Wood WHJ, MacGregor-Chatwin C, Barnett SFH, Mayneord GE, Huang X, Hobbs JK, Hunter CN, Johnson MP (2018) Dynamic thylakoid stacking regulates the balance between linear and cyclic photosynthetic electron transfer. Nature Plants. doi: 10.1038/s41477-017-0092-7

Open with this link

This research in this manuscript has come from the University of Sheffield with Matthew Johnson as the corresponding author. They have used atomic force microscopy (AFM) to investigate how the transition from dark to light affects the macromolecular architecture of the photosynthetic apparatus within the thylakoid membrane. This transition does not alter the antenna size of either photosystem yet increases the number of thylakoid grana. Overall these changes serve to regulate the balance between light harvesting, CO2 fixation and enabling the protection of PSII activity from the destructive effects of non-photochemical quenching.

Imran QM, Hussain A, Lee SU, Mun BG, Falak N, Loake GJ, Yun BW (2018) Transcriptome profile of NO-induced Arabidopsis transcription factor genes suggests their putative regulatory role in multiple biological processes. Sci Rep. doi: 10.1038/s41598-017-18850-5.

Open Access

Gary Loake (University of Edinburgh) is a contributor to this Korean-led manuscript that has performed expression analysis on plants treated with S-nitrosocysteine (CySNO). They have identified many novel NO-responsive transcription factors and were able to confirm the role of three random TFs in this response following analysis of loss of function mutants. This paper provides new insights into the molecular components that contribute to NO signalling during plant defence and immunity.

Martín G, Rovira A, Veciana N, Soy J, Toledo-Ortiz G, Gommers CMM, Boix M, Henriques R, Minguet EG, Alabadí D, Halliday KJ, Leivar P, Monte E Circadian Waves of Transcriptional Repression Shape PIF-Regulated Photoperiod-Responsive Growth in Arabidopsis. Curr Biol. doi: 10.1016/j.cub.2017.12.021

Karen Halliday (University of Ediburgh) is a co-author on this Spanish-led study that investigates how the expression of PHYTOCHROME-INTERACTING FACTORS (PIFs) genes is controlled. The activity of PIFs are responsible for determining the rate of hypocotyl elongation in different light conditions and this paper demonstrates that PSEUDO-RESPONSE REGULATORS PRR9/7/5 proteins act antagonistically to the PIFs by interacting at the promotor of the CDF5 transcription factor. This provides a mechanism to explain the circadian-controlled regulation of hypocotyl cell elongation.

Hernandez V, Barrio RA, Benítez M, Nakayama N, Romero-Arias JR, Villarreal Lujan C (2018) A physico-genetic module for the polarisation of auxin efflux carriers PIN-FORMED (PIN). Phys Biol. doi: 10.1088/1478-3975/aaac99

Naomi Nakayama (University of Edinburgh) is a co-author on this Mexican-led study that proposes a physico-genetic model that explains the localization of PIN auxin transporter proteins to the Arabidopsis plasma membrane. This model confirms experimental observations and allows the prediction that mechanical forces can predominate over molecular components.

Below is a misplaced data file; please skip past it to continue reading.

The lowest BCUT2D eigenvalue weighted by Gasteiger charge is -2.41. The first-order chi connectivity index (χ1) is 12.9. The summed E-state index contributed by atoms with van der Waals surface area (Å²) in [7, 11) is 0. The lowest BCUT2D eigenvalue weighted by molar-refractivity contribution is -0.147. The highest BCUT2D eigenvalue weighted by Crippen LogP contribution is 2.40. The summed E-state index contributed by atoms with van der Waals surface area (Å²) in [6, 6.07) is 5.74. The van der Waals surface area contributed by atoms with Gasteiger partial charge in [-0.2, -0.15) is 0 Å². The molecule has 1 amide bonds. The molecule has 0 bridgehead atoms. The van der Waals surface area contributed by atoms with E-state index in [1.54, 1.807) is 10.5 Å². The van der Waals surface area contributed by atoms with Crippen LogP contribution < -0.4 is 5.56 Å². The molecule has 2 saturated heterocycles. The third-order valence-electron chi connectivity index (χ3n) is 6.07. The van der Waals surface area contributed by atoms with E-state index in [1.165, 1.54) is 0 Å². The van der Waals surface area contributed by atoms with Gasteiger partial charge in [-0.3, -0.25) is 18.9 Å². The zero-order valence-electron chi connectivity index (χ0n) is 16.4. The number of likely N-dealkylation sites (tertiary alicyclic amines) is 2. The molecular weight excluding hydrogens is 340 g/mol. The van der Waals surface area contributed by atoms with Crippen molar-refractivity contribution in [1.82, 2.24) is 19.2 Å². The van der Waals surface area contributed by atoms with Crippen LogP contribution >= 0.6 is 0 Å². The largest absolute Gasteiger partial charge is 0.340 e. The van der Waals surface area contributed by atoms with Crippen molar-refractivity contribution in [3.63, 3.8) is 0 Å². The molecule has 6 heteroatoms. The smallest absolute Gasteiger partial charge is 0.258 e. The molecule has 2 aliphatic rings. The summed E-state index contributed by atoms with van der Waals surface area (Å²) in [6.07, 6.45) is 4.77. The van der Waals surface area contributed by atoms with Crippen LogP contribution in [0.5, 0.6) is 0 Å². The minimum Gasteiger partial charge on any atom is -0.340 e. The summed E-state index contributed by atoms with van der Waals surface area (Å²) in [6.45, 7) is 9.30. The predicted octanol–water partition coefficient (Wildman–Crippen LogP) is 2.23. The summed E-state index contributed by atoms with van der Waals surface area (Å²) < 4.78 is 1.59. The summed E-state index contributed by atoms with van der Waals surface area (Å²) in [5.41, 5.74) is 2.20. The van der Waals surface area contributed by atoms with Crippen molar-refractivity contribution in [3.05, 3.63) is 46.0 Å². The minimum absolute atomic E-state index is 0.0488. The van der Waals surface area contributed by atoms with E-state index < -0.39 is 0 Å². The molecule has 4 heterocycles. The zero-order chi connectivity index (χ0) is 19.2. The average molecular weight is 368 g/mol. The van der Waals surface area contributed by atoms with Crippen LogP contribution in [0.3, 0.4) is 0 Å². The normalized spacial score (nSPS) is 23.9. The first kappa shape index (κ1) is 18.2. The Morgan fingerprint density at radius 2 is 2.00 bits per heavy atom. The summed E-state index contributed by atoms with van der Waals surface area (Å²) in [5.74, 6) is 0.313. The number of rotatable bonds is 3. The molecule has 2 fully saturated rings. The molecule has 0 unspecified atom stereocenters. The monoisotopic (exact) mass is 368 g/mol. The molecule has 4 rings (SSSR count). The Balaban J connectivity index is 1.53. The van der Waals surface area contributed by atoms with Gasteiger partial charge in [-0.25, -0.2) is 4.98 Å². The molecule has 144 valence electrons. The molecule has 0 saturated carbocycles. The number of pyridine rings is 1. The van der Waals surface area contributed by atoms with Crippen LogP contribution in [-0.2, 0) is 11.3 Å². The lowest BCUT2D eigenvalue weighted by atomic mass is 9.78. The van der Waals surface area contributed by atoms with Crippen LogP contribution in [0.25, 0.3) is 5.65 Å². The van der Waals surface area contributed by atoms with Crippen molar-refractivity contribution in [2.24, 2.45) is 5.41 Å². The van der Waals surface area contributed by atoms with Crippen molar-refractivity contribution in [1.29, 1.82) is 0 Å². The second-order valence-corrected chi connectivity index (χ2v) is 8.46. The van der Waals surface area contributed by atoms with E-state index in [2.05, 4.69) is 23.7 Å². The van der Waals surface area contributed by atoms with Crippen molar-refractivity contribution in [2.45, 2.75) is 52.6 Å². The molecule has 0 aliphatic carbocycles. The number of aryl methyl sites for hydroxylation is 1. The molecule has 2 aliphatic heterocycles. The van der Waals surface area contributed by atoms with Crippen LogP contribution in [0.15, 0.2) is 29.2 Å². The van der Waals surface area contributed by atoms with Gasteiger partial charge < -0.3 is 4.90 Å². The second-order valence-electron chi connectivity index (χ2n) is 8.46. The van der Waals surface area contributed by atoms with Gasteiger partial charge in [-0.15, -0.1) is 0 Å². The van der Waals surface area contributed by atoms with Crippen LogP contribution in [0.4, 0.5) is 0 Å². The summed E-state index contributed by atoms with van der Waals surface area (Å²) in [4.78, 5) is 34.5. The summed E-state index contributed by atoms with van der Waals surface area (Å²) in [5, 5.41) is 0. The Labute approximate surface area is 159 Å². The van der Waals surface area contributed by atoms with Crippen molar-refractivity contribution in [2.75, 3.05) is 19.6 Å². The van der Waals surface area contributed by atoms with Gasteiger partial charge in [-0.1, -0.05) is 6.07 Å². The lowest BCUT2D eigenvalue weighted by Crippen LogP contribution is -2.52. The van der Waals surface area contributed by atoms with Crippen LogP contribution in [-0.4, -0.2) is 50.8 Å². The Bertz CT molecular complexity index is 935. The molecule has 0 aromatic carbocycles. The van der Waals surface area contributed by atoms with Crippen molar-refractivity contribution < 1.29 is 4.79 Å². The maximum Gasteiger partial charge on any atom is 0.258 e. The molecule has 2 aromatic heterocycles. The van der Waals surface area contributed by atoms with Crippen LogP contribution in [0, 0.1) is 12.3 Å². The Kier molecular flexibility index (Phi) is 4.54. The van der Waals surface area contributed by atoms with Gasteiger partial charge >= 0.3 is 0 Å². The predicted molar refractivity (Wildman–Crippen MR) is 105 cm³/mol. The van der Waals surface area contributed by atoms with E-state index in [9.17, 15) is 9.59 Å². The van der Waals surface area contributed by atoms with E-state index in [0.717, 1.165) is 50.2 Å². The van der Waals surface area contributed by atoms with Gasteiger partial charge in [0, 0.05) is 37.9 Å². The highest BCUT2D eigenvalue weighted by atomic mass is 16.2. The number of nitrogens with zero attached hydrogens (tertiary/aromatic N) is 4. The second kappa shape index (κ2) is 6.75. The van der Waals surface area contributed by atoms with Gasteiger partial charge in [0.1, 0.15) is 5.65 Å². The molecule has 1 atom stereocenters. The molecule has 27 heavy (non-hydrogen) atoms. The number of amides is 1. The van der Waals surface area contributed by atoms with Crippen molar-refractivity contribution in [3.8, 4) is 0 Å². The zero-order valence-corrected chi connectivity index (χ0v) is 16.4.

Wang J, Grubb LE, Wang J, Liang X, Li L, Gao C, Ma M, Feng F, Li M, Li L, Zhang X, Yu F, Xie Q, Chen S, Zipfel C, Monaghan J, Zhou JM (2018) A Regulatory Module Controlling Homeostasis of a Plant Immune Kinase. Mol Cell. doi: 10.1016/j.molcel.2017.12.026

This Chinese-led paper includes Cyril Zipfel (TSL) as a co-author and identifies the U-box proteins PUB25 and PUB26 as E3 ligases for the cytoplasmic kinase BIK1, which is a key rate limiting component of the plant defence response. This multi-protein regulatory module provides another level of complexity to our understanding of the molecular factors involved in plant immunity.

Hanano A, Almousally I, Shaban M, Murphy DJ (2018) Exposure of Arabidopsis Plants to Dioxin Results in a Wrinkled Seed Phenotype that is likely due to 20S Proteasomal Degradation of WRI1. J Exp Bot. doi: 10.1093/jxb/ery027

Denis Murphy (University of South Wales) is a co-author on this Syrian-led study that uses Arabidopsis seeds to test the negative effects of dioxins. Seeds treated with dioxins have a wrinked phenotype that corresponds to changes in the expression of genes related to lipid and carbohydrate metabolism. Overall this study reveals a novel set of genetic changes effects caused by dioxins that explain the profound effects on seed development.

S. P. Pearce, J. R. King, T. Steinbrecher, G. Leubner-Metzger, N. M. Everitt, M. J. Holdsworth (2018) Finite indentation of highly curved elastic shells Proceedings of the Royal Society A doi: 10.1098/rspa.2017.0482

Open Access

Plant scientist Mike Holdsworth (University of Nottingham) is a co-author on this paper that has used the endosperm from garden cress (Lepidium sativum) as the experimental model to define the elastic properties of a thin biological surface. Indentation experiments have been classically used to measure these properties and then develop mathematically models that explain their characteristics. These models rely on an assumed flat surface whereas in reality any surface will often be curved. By obtaining measurements from identations studies on the cress endosperm they are able to better refine the models that explain the properties of the membrane in this context.